WASHINGTON: Federal Minister for Planning and Development Ahsan Iqbal said on Wednesday that the International Monetary Fund (IMF) has not added new conditions to the staff-level agreement it concluded with Pakistan last week.
Bloomberg reported earlier on Wednesday that the Fund was “assessing Saudi Arabia’s commitment to financing Pakistan before it disburses fresh funds to the South Asian nation.”
The minister, who has held two meetings with IMF officials in New York and Washington this week, said the fund “did not raise this issue in talks with us.”
Asked at a news briefing at the Pakistan Embassy in Islamabad, Mr Iqbal said, “The Fund did not suggest any new conditions in our meetings.”
Bloomberg report claims Fund ‘assessing Saudi commitment to Pakistan’ before fresh disbursement
The minister said that the IMF has agreed to “release the funds by August and extend the facility to June 2023 and add one billion dollars to the package.”
However, Bloomberg reported that the Washington-based lender “wants to ensure that Saudi Arabia will follow through with as much as $4bn in funding to Pakistan to ensure Islamabad does not have a funding gap after the IMF loan.”
The IMF and Pakistan reached a staff-level agreement last week to complete the combined seventh and eighth reviews of the country’s Extended Fund Facility (EFF). The IMF’s Executive Board still has to approve the agreement before Pakistan receives the next tranche of $1.2bn, bringing total disbursements under the programme to about $4.2bn. The board is expected to meet in August.
The Bloomberg report also said that the $1.2bn from the IMF would be insufficient for Pakistan to avoid a debt default. The report pointed out that “Pakistan’s rupee and bonds are sinking as the financing woes, coupled with renewed political uncertainty, roil the country.”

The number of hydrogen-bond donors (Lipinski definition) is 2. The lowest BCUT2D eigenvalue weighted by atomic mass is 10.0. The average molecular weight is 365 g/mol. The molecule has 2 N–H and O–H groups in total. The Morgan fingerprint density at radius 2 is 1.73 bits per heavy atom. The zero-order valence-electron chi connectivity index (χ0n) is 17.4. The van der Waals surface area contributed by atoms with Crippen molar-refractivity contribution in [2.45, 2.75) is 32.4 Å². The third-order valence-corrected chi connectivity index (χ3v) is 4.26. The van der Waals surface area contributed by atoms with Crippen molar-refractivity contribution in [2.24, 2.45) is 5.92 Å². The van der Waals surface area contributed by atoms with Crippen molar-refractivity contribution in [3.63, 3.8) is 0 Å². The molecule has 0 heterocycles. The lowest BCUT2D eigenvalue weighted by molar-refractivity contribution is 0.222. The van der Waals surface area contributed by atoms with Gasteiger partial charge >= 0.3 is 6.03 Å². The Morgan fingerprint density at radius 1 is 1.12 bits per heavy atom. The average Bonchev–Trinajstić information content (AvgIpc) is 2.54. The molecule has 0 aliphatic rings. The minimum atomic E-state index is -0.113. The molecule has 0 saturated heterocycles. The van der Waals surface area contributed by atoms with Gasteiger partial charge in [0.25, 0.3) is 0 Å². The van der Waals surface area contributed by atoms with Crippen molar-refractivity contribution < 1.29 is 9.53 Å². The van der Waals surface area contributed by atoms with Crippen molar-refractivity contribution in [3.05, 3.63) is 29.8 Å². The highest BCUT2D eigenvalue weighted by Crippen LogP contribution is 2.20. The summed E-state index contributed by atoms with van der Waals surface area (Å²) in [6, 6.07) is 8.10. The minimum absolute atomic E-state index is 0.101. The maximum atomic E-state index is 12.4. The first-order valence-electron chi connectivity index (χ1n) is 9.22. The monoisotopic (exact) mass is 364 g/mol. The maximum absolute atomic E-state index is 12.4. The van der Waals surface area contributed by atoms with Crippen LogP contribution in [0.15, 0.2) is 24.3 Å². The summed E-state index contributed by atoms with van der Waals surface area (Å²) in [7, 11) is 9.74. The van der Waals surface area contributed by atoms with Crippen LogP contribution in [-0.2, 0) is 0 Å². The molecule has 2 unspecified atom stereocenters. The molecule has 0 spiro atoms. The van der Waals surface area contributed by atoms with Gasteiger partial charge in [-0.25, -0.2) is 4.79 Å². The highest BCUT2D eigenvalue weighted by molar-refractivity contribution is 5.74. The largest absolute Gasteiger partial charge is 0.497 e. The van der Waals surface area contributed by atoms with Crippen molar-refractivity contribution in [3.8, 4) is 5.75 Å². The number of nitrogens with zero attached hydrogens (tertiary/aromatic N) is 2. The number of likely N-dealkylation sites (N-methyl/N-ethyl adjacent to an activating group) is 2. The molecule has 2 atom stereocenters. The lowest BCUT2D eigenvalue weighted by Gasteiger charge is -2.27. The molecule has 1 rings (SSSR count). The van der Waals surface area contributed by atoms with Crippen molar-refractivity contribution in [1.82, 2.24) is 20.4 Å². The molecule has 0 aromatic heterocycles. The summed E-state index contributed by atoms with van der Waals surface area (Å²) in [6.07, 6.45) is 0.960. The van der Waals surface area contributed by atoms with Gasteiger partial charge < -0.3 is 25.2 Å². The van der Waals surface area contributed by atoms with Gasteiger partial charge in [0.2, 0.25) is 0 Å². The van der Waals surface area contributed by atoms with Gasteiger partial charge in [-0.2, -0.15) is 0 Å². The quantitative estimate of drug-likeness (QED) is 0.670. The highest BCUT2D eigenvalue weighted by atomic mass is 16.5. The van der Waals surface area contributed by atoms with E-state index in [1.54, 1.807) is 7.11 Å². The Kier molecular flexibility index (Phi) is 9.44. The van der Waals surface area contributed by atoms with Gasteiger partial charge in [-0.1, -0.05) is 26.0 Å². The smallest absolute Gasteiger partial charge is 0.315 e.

Pakistan needs at least $41bn in the next 12 months to fund debt repayments and boost foreign exchange reserves, the report added.
The planning minister said that in his meeting with IMF officials at the UN he suggested setting up a Covid-like facility for developing countries to help them deal with the impact of the Ukraine war.
“This war is a super-shock for developing economies,” he said. “It has upset their balance of payments, created a food shortage and a major energy crisis for them. This impact is stronger than that of the pandemic.”
Mr Iqbal said that the international community, particularly developed countries, “must devise a mechanism to provide fiscal relief for developing countries so that they can revive their development funds and social support budgets.”
The minister said that in his meeting with IMF officials in Washington he reiterated Pakistan’s commitment to the IMF programme, which was violated by the PTI government. “This violation has shaken the confidence of lenders like the IMF,” he said. “We assured them that there would be no more breaches of confidence. We told them that Pakistan means business,” the minister said.
“We urged them to tell their board, when it meets to consider the staff level agreement, that we want to do all we need to revivify our economy.”
Published in Dawn, July 21st, 2022